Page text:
tournaments, wheelchair tournaments and clinics, new divisions in the Greensboro City Tournament, and Special
Olympic clinics. She has also served on the Sedgefield Country Club Tennis Committee for many years.

Frahm has consistently ended the year with top rankings and currently holds 12 NC State Championship titles
gathered over the course of her adult tennis career. As she has made the natural progression through the age
divisions of tournament play, her peers have watched her consistently improve her game. Rightly so, she has
been asked several times to represent North Carolina in the prestigious Southern Senior Cup, an event pitting
the Southern Section’s top players in competition for their state team in various age divisions. Frahm has also
been very involved with the popular Carolina Cup and has served as a captain for the Piedmont Region, an event
serving as the state-level equivalent of the Southern Senior Cup.

Page 2 - North Carolina Tennis Hall of Fame Welcomes Three New Inductees

For those that know and love Sharron Frahm, her dedication to the game of tennis is an echoing theme that will
continue on through all of the lives she has touched along the way.

Fred West was an amazing tennis player able to play throughout his lifetime, but he was also an intense admirer
of the game itself. West made many lasting social and academic contributions, writing several books concerning
racial integration, religion and mental health. His outspoken views and support of integration were ahead of his
time and he was adamant in sharing his love for the sport with everyone. West’s color blindness afforded him the
opportunity to venture where few white men would go and play on Doctor Walter Johnson’s courts in Lynchburg,
Virginia. Here he provided competition for the many African American youngsters Doc Johnson was coaching,
including Arthur Ashe and Althea Gibson.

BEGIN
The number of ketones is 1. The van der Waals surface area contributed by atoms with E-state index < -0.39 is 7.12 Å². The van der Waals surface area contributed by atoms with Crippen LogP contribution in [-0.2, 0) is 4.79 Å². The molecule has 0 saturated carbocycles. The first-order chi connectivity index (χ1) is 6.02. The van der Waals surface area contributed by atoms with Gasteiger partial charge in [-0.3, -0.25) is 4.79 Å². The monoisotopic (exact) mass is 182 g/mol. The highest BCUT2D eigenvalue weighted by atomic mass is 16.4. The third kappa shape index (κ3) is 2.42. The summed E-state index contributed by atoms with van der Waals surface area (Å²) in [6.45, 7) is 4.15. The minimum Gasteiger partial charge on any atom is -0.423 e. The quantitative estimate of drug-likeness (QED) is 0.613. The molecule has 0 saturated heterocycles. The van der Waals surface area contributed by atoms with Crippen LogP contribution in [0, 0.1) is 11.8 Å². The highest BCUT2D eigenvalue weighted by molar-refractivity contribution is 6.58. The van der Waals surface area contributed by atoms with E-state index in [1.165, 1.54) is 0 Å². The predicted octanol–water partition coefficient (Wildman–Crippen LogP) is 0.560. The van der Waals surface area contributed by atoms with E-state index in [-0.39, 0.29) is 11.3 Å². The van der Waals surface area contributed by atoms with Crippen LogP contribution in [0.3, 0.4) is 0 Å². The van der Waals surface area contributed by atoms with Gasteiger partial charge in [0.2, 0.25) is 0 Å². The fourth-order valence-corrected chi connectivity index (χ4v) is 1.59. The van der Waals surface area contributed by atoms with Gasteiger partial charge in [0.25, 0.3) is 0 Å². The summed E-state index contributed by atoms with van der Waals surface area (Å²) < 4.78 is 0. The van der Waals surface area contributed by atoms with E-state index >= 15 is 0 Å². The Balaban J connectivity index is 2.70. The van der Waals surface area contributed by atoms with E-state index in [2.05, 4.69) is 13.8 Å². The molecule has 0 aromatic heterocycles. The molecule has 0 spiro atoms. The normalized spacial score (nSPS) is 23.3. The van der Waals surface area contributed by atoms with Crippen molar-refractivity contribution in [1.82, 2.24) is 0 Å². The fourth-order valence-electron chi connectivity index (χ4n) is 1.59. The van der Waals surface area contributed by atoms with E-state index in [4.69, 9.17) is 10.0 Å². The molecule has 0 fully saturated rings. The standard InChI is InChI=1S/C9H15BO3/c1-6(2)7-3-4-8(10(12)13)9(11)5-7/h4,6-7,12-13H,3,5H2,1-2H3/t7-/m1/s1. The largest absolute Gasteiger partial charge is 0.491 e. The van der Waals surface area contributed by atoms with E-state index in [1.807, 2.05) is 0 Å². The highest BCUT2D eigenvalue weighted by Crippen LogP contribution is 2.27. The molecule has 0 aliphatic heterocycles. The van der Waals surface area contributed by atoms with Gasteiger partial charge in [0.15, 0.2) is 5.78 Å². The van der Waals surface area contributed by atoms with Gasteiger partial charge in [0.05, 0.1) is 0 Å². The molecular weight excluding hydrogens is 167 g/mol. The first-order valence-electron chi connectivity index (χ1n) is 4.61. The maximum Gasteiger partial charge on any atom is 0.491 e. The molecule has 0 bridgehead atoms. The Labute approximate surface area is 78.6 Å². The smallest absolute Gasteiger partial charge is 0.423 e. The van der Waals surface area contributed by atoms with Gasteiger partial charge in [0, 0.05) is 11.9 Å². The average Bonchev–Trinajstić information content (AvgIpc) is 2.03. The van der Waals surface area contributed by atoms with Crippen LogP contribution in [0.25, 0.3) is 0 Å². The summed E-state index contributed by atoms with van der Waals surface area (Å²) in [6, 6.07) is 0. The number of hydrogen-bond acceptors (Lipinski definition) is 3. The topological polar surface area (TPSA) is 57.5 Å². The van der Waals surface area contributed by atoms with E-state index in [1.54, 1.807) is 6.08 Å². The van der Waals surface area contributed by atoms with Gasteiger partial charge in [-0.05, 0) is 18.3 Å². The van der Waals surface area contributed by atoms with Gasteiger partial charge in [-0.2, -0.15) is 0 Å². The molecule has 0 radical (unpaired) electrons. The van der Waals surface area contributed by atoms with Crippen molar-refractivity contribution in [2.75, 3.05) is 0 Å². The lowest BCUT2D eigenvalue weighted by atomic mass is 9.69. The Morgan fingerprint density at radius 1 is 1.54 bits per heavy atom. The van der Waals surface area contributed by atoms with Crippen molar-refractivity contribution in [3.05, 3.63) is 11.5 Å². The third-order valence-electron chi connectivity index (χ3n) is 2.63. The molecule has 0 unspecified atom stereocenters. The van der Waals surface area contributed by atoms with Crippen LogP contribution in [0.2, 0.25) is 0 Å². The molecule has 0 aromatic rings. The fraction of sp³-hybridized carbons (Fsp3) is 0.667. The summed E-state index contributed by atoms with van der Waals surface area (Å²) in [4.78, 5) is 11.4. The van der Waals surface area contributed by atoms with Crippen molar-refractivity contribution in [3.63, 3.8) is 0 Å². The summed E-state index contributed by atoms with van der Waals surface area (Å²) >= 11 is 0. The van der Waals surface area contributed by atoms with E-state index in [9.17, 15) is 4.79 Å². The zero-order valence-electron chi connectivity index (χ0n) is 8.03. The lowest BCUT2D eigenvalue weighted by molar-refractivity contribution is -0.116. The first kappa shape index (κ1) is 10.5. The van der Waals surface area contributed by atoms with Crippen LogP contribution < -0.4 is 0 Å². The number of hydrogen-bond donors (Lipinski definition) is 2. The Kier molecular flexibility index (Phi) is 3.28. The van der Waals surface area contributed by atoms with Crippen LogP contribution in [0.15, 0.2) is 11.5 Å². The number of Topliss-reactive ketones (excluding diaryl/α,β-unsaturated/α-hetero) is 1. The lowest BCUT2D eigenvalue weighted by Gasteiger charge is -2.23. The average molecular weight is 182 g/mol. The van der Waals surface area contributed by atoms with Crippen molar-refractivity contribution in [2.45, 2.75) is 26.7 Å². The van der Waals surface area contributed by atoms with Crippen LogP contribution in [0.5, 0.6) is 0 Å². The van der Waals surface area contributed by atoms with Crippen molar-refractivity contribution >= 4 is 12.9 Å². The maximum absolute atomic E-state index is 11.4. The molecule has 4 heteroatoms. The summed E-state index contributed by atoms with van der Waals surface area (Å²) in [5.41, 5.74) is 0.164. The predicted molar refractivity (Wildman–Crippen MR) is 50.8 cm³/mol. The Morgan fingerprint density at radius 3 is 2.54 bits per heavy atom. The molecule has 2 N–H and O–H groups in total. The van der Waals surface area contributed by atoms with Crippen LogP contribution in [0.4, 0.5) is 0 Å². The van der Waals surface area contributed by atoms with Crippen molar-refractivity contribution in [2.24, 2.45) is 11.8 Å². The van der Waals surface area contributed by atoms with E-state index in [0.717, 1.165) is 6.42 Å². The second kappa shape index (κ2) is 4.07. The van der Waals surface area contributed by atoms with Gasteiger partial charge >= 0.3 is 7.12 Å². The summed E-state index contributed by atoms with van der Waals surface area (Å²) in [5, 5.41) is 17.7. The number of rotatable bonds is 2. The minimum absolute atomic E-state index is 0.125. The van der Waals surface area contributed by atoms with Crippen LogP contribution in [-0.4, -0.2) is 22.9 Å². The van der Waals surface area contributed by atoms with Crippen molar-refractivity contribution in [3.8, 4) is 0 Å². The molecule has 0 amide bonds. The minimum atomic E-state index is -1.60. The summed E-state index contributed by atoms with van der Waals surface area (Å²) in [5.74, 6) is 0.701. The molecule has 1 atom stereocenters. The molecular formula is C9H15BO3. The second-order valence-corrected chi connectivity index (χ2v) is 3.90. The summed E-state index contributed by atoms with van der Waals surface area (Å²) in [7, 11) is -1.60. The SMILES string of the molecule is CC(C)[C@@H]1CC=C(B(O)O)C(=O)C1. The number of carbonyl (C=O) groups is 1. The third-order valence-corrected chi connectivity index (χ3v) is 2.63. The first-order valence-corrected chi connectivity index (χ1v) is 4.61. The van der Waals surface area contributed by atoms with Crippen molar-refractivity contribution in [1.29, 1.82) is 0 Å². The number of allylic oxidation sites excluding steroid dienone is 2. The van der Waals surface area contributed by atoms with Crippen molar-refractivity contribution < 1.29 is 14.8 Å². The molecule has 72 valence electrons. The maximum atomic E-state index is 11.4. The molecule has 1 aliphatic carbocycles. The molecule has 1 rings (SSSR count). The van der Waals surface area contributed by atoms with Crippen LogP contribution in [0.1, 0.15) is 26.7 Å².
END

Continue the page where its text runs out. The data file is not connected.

West has several notable accomplishments, including victories over former top ten players Hal Burrows and
George Mangin. Over 1945-46, he competed in both the Men’s Singles and Doubles draws of the U.S. Open in
Forest Hills. He collected numerous state titles in Virginia, Texas, West Virginia, and North Carolina. While a
professor at Pfeiffer College, he coached the tennis team during the last part of his career and earned the 1969
NAIA Coach of the Year award.

Perhaps what is remembered most about him was not his fierce competitive spirit or strategic wisdom, but
rather the pure excitement he was unable to contain when he spoke about the sport. A knee operation later in
life would not dampen his spirits as he shuffled around the court as best he could, losing to friends he had never
lost to before. Once unable to play on a competitive level, he traveled to support friends as they played in various

Fred West’s induction is posthumous and will stand as an acknowledgment to his remarkable passion for tennis
that he spread to his family, friends and fellow players.

The North Carolina Tennis Foundation supports organizations and programs that enhance the lives of people through tennis
and education, and preserves the history of tennis in North Carolina. For more information please visit us If you are interested in donating to the North Carolina Tennis Foundation, please call (336)


To top